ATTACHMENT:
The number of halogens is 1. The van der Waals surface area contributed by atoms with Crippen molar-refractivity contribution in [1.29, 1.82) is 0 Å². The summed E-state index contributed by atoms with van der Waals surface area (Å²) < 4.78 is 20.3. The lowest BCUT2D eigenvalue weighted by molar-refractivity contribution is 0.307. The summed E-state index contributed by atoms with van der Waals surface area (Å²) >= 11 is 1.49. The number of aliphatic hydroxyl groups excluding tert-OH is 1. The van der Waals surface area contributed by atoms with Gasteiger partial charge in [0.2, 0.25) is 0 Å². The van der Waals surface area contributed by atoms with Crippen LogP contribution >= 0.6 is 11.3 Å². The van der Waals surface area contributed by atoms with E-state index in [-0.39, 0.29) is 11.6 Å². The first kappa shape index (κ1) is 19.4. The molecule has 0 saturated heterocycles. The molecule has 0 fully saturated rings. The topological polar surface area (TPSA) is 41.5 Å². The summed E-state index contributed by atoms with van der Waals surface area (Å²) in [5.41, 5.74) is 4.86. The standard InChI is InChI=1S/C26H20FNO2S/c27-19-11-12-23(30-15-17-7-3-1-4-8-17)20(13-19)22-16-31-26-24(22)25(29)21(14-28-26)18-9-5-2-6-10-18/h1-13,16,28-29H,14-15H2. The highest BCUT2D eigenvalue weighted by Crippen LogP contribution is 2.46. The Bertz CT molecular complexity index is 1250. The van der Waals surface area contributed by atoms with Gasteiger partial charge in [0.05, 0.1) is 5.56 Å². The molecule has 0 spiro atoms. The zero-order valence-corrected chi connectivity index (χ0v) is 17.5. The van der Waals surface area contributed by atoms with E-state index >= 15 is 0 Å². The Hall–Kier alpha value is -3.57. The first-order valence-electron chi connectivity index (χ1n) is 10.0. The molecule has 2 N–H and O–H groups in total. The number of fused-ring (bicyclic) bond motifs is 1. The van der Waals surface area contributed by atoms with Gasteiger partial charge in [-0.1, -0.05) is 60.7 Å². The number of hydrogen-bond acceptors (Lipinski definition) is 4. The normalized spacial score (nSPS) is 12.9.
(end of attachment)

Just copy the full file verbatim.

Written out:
The number of halogens is 1. The van der Waals surface area contributed by atoms with Crippen molar-refractivity contribution in [1.29, 1.82) is 0 Å². The summed E-state index contributed by atoms with van der Waals surface area (Å²) < 4.78 is 20.3. The lowest BCUT2D eigenvalue weighted by molar-refractivity contribution is 0.307. The summed E-state index contributed by atoms with van der Waals surface area (Å²) >= 11 is 1.49. The number of aliphatic hydroxyl groups excluding tert-OH is 1. The van der Waals surface area contributed by atoms with Gasteiger partial charge in [0.2, 0.25) is 0 Å². The van der Waals surface area contributed by atoms with Crippen LogP contribution >= 0.6 is 11.3 Å². The van der Waals surface area contributed by atoms with E-state index in [-0.39, 0.29) is 11.6 Å². The first kappa shape index (κ1) is 19.4. The molecule has 0 saturated heterocycles. The molecule has 0 fully saturated rings. The topological polar surface area (TPSA) is 41.5 Å². The summed E-state index contributed by atoms with van der Waals surface area (Å²) in [5.41, 5.74) is 4.86. The standard InChI is InChI=1S/C26H20FNO2S/c27-19-11-12-23(30-15-17-7-3-1-4-8-17)20(13-19)22-16-31-26-24(22)25(29)21(14-28-26)18-9-5-2-6-10-18/h1-13,16,28-29H,14-15H2. The highest BCUT2D eigenvalue weighted by Crippen LogP contribution is 2.46. The Bertz CT molecular complexity index is 1250. The van der Waals surface area contributed by atoms with Gasteiger partial charge in [0.05, 0.1) is 5.56 Å². The molecule has 0 spiro atoms. The zero-order valence-corrected chi connectivity index (χ0v) is 17.5. The van der Waals surface area contributed by atoms with E-state index >= 15 is 0 Å². The Hall–Kier alpha value is -3.57. The first-order valence-electron chi connectivity index (χ1n) is 10.0. The molecule has 2 N–H and O–H groups in total. The number of fused-ring (bicyclic) bond motifs is 1. The van der Waals surface area contributed by atoms with Gasteiger partial charge in [-0.1, -0.05) is 60.7 Å². The number of hydrogen-bond acceptors (Lipinski definition) is 4. The normalized spacial score (nSPS) is 12.9.